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Wed., Oct. 7
Serving the communities of Massena and Potsdam, New York

Massena adopts nightly curfew


MASSENA - For the first time in nearly 20 years, the village will begin enforcing a nightly curfew.

The village Board of Trustees voted unanimously Tuesday night to adopt a revised curfew law. The law requires children under 16 years old to be off the streets from 10 p.m. to 5 a.m.

The village has had a curfew law on its books since 1969, but stopped enforcing it in 1993 because of questions over its constitutionality. Parents, for example, cannot be arrested for having children violate the curfew if they were unaware the youngster had left the house.

Police Chief Timmy J. Currier said the revised law addresses those constitutionality concerns and could help deter juvenile crime in the village. Officials began considering a revised law several months ago, and Mr. Currier proposed the revamped curfew last month.

“It gives us a tool to ensure that we don’t have juveniles on the streets after hours,” he said. “Hopefully, it gives parents another tool to help supervise their children.”

Police will give children a warning on their first offense of the curfew and provide written notification to their parents, Mr. Currier said. A second offense could lead to 20 hours of community service, and additional offenses could be sent to St. Lawrence County Family Court.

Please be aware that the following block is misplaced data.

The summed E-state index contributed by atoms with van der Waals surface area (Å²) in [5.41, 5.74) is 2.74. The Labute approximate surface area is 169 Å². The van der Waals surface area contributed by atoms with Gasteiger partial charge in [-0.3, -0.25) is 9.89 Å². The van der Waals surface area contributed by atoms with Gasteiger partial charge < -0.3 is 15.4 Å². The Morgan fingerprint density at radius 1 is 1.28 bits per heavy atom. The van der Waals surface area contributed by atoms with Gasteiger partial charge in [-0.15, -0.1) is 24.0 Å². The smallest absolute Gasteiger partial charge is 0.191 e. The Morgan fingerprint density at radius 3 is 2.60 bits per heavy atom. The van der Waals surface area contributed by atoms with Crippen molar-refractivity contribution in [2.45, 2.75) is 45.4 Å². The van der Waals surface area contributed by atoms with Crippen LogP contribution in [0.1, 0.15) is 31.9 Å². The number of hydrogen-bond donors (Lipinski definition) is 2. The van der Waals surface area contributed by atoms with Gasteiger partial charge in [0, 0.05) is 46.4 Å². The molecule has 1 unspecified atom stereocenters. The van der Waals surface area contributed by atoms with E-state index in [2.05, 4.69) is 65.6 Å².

Parents of children violating the curfew could be charged $100 for the second violation and $250 thereafter, serve up to 15 days in jail, perform community service or a combination of the three.

Mr. Currier previously said the penalties would be a “worst-case scenario” for curfew violators. In most cases, police would use the curfew as a reminder to children to remain indoors at night.

“We anticipate a learning curve so we expect to be educating people before we fully enforce it,” Mr. Currier told the village board Tuesday.

The law will kick into effect 30 days after the village files the revised law with the state. Mr. Currier said he has been in discussions with the Massena Fire Department to sound the fire whistle at 10 p.m. nightly, as a curfew reminder.

“I remember as a kid, when you heard that horn you were on your way home,” Mr. Currier said.

The board approved the law following a public hearing with no input, other than from the village board.

Trustee Albert C. “Herb” Deshaies said he hoped the curfew could deter vandalism in the village’s parks.

“This is long overdue with the stuff that’s been going on in this town,” he said.

Mayor James F. Hidy echoed a similar sentiment. He regretted that curfew enforcement had gone by the wayside in the last two decades.

“It should have never been interrupted,” Mr. Hidy said. “It’s always been a good tool for parents in managing their children.”

“It’s something that’s needed,” Mr. Hidy said. “It’s going to help our police officers in the long run combat juvenile issues.”

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